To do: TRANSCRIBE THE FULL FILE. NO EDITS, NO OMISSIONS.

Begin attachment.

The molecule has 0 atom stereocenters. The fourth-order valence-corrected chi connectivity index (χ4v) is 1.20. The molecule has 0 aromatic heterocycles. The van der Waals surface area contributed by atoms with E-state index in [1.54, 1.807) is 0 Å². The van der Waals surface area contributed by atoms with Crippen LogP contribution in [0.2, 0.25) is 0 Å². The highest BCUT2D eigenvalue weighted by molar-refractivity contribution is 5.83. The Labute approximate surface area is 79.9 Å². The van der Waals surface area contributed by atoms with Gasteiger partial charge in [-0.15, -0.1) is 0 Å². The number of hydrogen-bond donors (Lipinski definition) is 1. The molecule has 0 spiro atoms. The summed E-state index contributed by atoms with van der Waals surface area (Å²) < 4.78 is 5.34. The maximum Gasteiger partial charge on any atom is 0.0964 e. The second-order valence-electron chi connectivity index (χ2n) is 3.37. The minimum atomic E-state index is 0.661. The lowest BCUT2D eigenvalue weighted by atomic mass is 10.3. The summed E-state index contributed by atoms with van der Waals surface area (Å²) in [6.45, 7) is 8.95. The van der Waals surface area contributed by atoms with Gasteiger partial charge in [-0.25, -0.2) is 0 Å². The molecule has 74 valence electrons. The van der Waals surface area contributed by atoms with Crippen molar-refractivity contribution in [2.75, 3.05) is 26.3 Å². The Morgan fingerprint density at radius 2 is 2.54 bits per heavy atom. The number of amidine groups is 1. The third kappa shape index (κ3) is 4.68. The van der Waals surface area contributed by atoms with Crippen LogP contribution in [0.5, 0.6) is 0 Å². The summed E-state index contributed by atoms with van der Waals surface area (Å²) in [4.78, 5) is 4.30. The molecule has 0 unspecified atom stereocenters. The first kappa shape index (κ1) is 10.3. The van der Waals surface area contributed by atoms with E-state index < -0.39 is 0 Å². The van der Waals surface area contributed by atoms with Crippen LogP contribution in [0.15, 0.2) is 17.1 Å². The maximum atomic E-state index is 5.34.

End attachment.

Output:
The molecule has 0 atom stereocenters. The fourth-order valence-corrected chi connectivity index (χ4v) is 1.20. The molecule has 0 aromatic heterocycles. The van der Waals surface area contributed by atoms with E-state index in [1.54, 1.807) is 0 Å². The van der Waals surface area contributed by atoms with Crippen LogP contribution in [0.2, 0.25) is 0 Å². The highest BCUT2D eigenvalue weighted by molar-refractivity contribution is 5.83. The Labute approximate surface area is 79.9 Å². The van der Waals surface area contributed by atoms with Gasteiger partial charge in [-0.15, -0.1) is 0 Å². The number of hydrogen-bond donors (Lipinski definition) is 1. The molecule has 0 spiro atoms. The summed E-state index contributed by atoms with van der Waals surface area (Å²) < 4.78 is 5.34. The maximum Gasteiger partial charge on any atom is 0.0964 e. The second-order valence-electron chi connectivity index (χ2n) is 3.37. The minimum atomic E-state index is 0.661. The lowest BCUT2D eigenvalue weighted by atomic mass is 10.3. The summed E-state index contributed by atoms with van der Waals surface area (Å²) in [6.45, 7) is 8.95. The van der Waals surface area contributed by atoms with Gasteiger partial charge in [-0.25, -0.2) is 0 Å². The molecule has 74 valence electrons. The van der Waals surface area contributed by atoms with Crippen molar-refractivity contribution in [2.75, 3.05) is 26.3 Å². The Morgan fingerprint density at radius 2 is 2.54 bits per heavy atom. The number of amidine groups is 1. The third kappa shape index (κ3) is 4.68. The van der Waals surface area contributed by atoms with Crippen LogP contribution in [0.5, 0.6) is 0 Å². The summed E-state index contributed by atoms with van der Waals surface area (Å²) in [4.78, 5) is 4.30. The molecule has 0 unspecified atom stereocenters. The first kappa shape index (κ1) is 10.3. The van der Waals surface area contributed by atoms with E-state index < -0.39 is 0 Å². The van der Waals surface area contributed by atoms with Crippen LogP contribution in [0.15, 0.2) is 17.1 Å². The maximum atomic E-state index is 5.34.